In the spirit of our bioregional walking tours, Sophie and I recently set out to follow the Pioneer Women’s Trail from Beaumont to Verdun. In the words of the official promotional spiel, “The Pioneer Women’s Trail honours the early European settlers who supplied Adelaide with fresh produce at a time when most foodstuffs had to be imported into South Australia. In 1838 this British colony was barely two years old when Lutheran refugees arrived from Prussia. In the picturesque Onkaparinga River Valley, fifty-four families were the first to establish a farm village which they named Hahndorf after Captain Hahn of the Zebra. The women and girls were the first to supply Adelaide with fresh vegetables and dairy produce from the Mount Barker district. At midnight they left Hahndorf with laden baskets to walk barefoot to Adelaide 35 km distant. They carried stout sticks, fearing outlaws along the forest track.”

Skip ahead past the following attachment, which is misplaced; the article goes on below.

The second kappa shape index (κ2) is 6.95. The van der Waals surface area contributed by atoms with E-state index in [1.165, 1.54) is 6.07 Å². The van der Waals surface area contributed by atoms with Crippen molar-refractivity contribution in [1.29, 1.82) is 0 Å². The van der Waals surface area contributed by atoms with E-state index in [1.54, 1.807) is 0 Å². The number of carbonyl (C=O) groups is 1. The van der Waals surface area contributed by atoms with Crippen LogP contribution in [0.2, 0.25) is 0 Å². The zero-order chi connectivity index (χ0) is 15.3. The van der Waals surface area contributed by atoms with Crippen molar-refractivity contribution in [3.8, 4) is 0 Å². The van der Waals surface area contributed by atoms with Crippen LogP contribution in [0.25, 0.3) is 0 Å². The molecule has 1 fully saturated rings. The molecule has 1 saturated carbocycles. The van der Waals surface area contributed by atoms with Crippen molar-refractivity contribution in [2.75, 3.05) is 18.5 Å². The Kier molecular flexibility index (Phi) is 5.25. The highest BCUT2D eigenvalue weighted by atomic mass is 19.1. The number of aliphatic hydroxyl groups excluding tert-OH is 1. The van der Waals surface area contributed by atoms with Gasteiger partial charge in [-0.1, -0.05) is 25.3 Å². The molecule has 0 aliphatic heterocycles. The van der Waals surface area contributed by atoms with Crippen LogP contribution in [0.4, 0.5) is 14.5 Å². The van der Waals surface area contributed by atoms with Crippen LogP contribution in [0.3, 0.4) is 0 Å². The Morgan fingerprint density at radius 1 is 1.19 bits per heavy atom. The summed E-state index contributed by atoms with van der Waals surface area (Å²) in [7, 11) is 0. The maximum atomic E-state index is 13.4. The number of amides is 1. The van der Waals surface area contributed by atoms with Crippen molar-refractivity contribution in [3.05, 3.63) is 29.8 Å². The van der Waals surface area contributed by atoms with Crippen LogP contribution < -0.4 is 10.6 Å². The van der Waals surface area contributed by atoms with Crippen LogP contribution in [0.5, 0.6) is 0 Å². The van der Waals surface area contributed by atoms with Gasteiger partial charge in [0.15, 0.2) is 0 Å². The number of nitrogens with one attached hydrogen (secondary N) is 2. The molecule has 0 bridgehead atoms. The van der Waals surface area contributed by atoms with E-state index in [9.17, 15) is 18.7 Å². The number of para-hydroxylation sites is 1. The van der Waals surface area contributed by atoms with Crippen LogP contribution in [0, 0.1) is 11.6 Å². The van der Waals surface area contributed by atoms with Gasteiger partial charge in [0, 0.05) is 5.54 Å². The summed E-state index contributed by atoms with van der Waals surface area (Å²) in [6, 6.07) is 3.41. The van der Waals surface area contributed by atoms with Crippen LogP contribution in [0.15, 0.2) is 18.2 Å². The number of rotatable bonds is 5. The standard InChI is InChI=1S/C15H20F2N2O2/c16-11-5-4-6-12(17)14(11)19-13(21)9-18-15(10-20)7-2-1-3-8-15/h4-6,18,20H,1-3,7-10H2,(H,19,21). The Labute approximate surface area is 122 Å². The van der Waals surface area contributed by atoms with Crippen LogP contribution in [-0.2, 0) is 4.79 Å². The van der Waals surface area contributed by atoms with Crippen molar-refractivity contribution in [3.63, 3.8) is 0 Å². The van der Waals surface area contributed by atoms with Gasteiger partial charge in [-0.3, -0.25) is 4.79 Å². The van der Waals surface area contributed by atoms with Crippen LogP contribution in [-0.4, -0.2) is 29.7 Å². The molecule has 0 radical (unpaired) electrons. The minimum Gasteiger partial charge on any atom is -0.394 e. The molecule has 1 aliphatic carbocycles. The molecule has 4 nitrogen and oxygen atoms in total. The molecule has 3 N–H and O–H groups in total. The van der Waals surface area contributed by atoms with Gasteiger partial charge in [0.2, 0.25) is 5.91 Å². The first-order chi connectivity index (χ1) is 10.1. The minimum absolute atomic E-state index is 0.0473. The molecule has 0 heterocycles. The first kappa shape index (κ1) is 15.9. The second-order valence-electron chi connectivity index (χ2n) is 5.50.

Tag Archives: hiking
The Yurrebilla Trail winds through 54 kilometres of the southern Mount Lofty Ranges that mark the eastern boundary of Adelaide. Walking the trail had always appealed to me as a way of exploring the ecology of our home on foot. In the tail-end of a wet winter, Sophie and I (and Emmie for the first day) finally set out, setting aside four days to walk its length. We’d planned the walk for July because we thought that the cold season should have been all rained out by then. As we later discovered it was actually the wettest July for 20 years, and some of the towns we were walking through were preparing for floods.